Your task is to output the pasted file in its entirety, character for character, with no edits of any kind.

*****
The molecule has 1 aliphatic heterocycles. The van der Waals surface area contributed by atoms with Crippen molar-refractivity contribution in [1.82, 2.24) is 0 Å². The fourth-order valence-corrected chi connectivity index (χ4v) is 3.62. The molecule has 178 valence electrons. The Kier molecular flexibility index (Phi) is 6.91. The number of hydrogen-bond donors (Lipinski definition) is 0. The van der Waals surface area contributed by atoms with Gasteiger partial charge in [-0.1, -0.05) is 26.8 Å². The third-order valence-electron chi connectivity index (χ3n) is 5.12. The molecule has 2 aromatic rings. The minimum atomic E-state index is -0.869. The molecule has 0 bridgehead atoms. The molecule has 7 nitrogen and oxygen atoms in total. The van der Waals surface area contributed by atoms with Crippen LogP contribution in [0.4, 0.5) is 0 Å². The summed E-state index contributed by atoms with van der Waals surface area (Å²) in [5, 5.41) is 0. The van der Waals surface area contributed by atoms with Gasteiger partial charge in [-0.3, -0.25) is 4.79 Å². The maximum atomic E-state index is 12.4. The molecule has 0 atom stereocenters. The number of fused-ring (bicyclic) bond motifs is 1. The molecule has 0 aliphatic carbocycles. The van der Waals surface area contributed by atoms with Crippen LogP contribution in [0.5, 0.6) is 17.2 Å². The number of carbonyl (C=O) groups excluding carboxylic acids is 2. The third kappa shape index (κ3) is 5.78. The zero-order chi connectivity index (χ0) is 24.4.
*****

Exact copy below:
The molecule has 1 aliphatic heterocycles. The van der Waals surface area contributed by atoms with Crippen molar-refractivity contribution in [1.82, 2.24) is 0 Å². The fourth-order valence-corrected chi connectivity index (χ4v) is 3.62. The molecule has 178 valence electrons. The Kier molecular flexibility index (Phi) is 6.91. The number of hydrogen-bond donors (Lipinski definition) is 0. The van der Waals surface area contributed by atoms with Gasteiger partial charge in [-0.1, -0.05) is 26.8 Å². The third-order valence-electron chi connectivity index (χ3n) is 5.12. The molecule has 2 aromatic rings. The minimum atomic E-state index is -0.869. The molecule has 0 bridgehead atoms. The molecule has 7 nitrogen and oxygen atoms in total. The van der Waals surface area contributed by atoms with Crippen LogP contribution in [0.4, 0.5) is 0 Å². The summed E-state index contributed by atoms with van der Waals surface area (Å²) in [5, 5.41) is 0. The van der Waals surface area contributed by atoms with Gasteiger partial charge in [-0.3, -0.25) is 4.79 Å². The maximum atomic E-state index is 12.4. The molecule has 0 atom stereocenters. The number of fused-ring (bicyclic) bond motifs is 1. The molecule has 0 aliphatic carbocycles. The van der Waals surface area contributed by atoms with Crippen LogP contribution in [0.5, 0.6) is 17.2 Å². The number of carbonyl (C=O) groups excluding carboxylic acids is 2. The third kappa shape index (κ3) is 5.78. The zero-order chi connectivity index (χ0) is 24.4.